Other Ways of Viewing: Contemporary Religious Architecture
Chandra (Marina Laborde), MAAD-HTX 2015
In modern culture, religious topics have been generally relegated to considered better to remain in the sphere of the private and personal, despite the fact that religion and religious buildings have an active role in the public social domain. Even if modern society has become more and more secular, religion continues to be one of the most important parts of many people’s lives. Operating under the dominant narratives of disenchantment and secularism, topics on religious architecture have remained marginal to academic architectural discourse. Modern historical surveys have followed the secular narrative, dismissing religious topics as irrational and unimportant, even though, as recent research has shown, the core figures of the modern architecture movement where actually quite religious and mystical. To be able to study religious topics in architecture, we must search for new ways of viewing religion. In exploring a new interpretive approach to modern religious buildings, it may be helpful for architectural scholars to borrow tools from the humanities, from anthropology and critical ethnography specifically, where religion is seen as a system of beliefs that is part of a specific culture.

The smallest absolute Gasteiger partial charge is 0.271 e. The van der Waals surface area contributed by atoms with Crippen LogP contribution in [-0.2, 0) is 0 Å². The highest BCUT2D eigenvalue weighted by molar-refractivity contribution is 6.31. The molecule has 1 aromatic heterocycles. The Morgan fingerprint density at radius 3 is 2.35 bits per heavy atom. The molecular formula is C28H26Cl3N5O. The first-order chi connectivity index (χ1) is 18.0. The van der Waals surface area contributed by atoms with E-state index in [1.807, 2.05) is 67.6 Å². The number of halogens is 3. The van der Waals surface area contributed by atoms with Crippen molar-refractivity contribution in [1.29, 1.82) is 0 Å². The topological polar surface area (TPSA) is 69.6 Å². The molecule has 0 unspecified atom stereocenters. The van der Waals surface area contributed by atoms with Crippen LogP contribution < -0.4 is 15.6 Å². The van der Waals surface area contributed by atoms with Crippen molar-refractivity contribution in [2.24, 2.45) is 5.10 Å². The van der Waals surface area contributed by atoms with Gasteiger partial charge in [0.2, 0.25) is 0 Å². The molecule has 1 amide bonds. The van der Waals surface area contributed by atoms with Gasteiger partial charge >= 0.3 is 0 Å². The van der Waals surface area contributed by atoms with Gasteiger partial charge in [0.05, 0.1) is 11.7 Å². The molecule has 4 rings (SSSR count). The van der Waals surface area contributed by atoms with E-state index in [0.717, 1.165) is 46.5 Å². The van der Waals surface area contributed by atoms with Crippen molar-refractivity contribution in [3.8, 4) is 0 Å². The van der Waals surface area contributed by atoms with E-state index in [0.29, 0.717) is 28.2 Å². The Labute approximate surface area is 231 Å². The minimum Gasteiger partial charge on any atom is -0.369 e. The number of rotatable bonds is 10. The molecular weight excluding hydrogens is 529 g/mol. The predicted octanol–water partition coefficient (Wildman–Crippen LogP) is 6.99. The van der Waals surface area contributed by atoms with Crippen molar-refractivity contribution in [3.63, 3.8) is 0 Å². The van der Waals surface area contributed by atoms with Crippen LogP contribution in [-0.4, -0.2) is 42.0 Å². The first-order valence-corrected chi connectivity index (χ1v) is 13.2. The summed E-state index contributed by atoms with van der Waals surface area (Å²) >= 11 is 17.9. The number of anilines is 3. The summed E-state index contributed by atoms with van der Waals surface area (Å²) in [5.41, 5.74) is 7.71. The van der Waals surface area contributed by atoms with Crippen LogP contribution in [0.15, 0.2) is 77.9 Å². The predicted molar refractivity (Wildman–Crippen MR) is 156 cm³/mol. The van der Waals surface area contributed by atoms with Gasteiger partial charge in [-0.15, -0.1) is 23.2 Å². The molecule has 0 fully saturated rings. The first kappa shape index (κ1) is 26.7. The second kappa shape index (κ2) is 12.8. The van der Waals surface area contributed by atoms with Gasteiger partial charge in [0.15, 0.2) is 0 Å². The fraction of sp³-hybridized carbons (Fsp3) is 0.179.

For my final project, I chose a contemporary Buddhist center from the New Kadampa Tradition in upstate New York, a building I have visited several times. Studying a religious building and understanding it as a cultural process makes evident the priorities the builders used to make certain decisions. These priorities may not make sense within the mindset of the western secular academic world, may result from different kinds of rationality with their own logics. By using the autoethnographical method, I can embrace subjectivity and express my own interpretation of the artifact. As seen through different personal filters, the idea of objective truth is totally opposed. In generating a personal interpretation of the experience and perception of the Buddhist temple, I decided to use a series of photographs taken during my last visit. The photographs focus on a variety of particularities that caught my modern, disenchanted, and architecturally trained eye. While conceiving the way to approach this exercise, considering the topics of subjectivity and objectivity, how we see the “other,” how are we seen by others, how the building is seen by different types of people, and how these experiences depend so much in the affect and phenomenology, I started making connections with different artworks that also borrow tools from the humanities to complete their explorations.